There’s a radical new approach in online community to drive NGO campaigns. For a long time, most NGOs used to mail (or call) potential donors for donation and to give them paper-flyers for PR. Now, the Internet gives a new opportunity to change these approaches in less time-consuming and less expensive ways. In this post, I would like to introduce the National Audubon Society (Audubon for short) as one of the sucessful NGOs wisely using social media in its saving wildlife campaign.
Founded in 1905, Audubon is on the ground working to rescue wildlife, restore habitats, communicate the impact for additional funds and advocate for more support. I am sure that most people still remember the oil explosion in the Gulf of Mexico. Seven months after the tragic incident, the oil continues to gush, not only wreaking havoc on human lives but on precious ecosystems and the animals.
Ironically, this explosion becomes an opportunity for Audubon to take back leadership in the wildlife organization category. As grassroots action has increased, Audubon has also reinvented its strategy to integrate more people interested in saving wildlife. Of course, social media is using as a key promotion tool for Audubon.
Since 2007, Audubon has expanded its social media strategies from its website to blog and web-zine. As publics (activists, volunteers, and donors) are willing to know about Audubon, it is important to educate them about the organization and to give them right information. In that point, Audubon’s web content are enough to satisfy publics’ learning expectiation.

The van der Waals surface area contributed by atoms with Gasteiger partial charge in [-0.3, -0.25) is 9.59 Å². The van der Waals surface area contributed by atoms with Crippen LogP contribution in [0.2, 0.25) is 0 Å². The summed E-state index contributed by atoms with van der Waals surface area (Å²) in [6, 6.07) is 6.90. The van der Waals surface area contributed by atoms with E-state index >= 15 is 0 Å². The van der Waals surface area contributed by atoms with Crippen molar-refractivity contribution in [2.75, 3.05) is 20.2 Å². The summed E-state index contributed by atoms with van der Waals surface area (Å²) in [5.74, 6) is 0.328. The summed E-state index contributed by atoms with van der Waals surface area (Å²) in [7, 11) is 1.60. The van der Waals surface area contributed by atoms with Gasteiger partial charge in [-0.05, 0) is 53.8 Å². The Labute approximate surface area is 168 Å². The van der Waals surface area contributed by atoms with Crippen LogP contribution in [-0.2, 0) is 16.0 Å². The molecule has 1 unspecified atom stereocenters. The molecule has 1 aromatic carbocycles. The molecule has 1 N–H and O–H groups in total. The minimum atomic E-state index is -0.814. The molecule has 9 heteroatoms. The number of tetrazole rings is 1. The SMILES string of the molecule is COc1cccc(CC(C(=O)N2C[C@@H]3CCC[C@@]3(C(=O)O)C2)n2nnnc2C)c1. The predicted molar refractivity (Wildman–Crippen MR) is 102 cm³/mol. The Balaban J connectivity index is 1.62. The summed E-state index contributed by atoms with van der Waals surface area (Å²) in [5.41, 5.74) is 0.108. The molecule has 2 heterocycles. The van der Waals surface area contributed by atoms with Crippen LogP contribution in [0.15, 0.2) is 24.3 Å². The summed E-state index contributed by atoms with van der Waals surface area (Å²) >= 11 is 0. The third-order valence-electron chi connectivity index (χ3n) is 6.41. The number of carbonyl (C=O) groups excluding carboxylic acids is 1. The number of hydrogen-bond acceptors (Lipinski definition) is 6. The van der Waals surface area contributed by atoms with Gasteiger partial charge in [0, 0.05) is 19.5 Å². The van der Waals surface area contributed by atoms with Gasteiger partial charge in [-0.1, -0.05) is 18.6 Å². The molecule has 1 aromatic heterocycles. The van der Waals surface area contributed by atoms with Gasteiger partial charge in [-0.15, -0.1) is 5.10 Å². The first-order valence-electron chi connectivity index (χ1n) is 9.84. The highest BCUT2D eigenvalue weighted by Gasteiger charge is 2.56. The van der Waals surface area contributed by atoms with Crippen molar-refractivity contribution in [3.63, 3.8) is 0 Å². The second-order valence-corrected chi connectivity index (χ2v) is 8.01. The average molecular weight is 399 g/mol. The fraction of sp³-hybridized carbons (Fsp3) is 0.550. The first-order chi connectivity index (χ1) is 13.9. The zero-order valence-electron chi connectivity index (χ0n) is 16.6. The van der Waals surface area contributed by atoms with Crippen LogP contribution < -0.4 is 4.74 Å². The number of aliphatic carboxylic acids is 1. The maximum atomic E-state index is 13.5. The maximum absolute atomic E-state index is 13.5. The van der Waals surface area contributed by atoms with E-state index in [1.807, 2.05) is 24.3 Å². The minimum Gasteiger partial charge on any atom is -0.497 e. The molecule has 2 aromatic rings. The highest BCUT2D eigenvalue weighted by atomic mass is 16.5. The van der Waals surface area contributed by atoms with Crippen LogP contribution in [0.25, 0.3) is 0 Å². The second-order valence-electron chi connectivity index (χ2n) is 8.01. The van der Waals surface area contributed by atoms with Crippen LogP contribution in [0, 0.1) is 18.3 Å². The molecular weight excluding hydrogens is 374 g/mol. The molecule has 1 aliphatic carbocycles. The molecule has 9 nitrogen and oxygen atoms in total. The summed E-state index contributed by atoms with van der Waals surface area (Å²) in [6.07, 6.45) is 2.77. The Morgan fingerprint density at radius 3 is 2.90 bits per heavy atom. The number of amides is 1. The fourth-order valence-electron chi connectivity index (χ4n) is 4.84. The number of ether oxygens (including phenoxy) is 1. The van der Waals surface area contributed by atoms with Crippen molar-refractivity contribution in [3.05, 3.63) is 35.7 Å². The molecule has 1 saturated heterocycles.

When it comes to oil crisis, however, Audubon needed more powerful strategies to provoke grassroots. Its Facebook page (Oiled Wildlife Rescue Volunteers) began to build strong relationships with over 8,900 fans. Audubon also launched SOS (Save Our Shore), a webpage that people from Facebook can donate money and volunteer their time for saving wildlife. In fact, this Facebook idea came from a 14-year-old young girl named Nicole Yarnold. She is the daughter of the new president of Audubon, David Yarnold. When Nicole and David talked about reaching a younger audience in terms of the BP crisis, she offered him to open Facebook page. So far, her advice has turned out to be great.
*A Picture of volunteering work in the Gulf of Mexico from Facebook (Oiled Wildlife Resqued Volunteers)
Audubon blog has also filled with interesting stories about its volunteers. By uploading pictures, letters and videos from grassroots, Audubon shows people that it values the voices of people caring endangered wildlife after the oil spill. For example, 11-year-old Olivia Bouler began sending original bird web-illustrations to donors of Audubon after hearing about the oil spill. Her artistic talent has touched many contributors and has drawn more people’s attention via the Internet to save wildlife.
In the non-profit sector, what makes people engaged in campaign is passionate activists, not fancy advertisings nor famous celebrities. Based on two young girls’ efforts, I believe that social media strategies has helped change Audubon more active organization to engage people than before.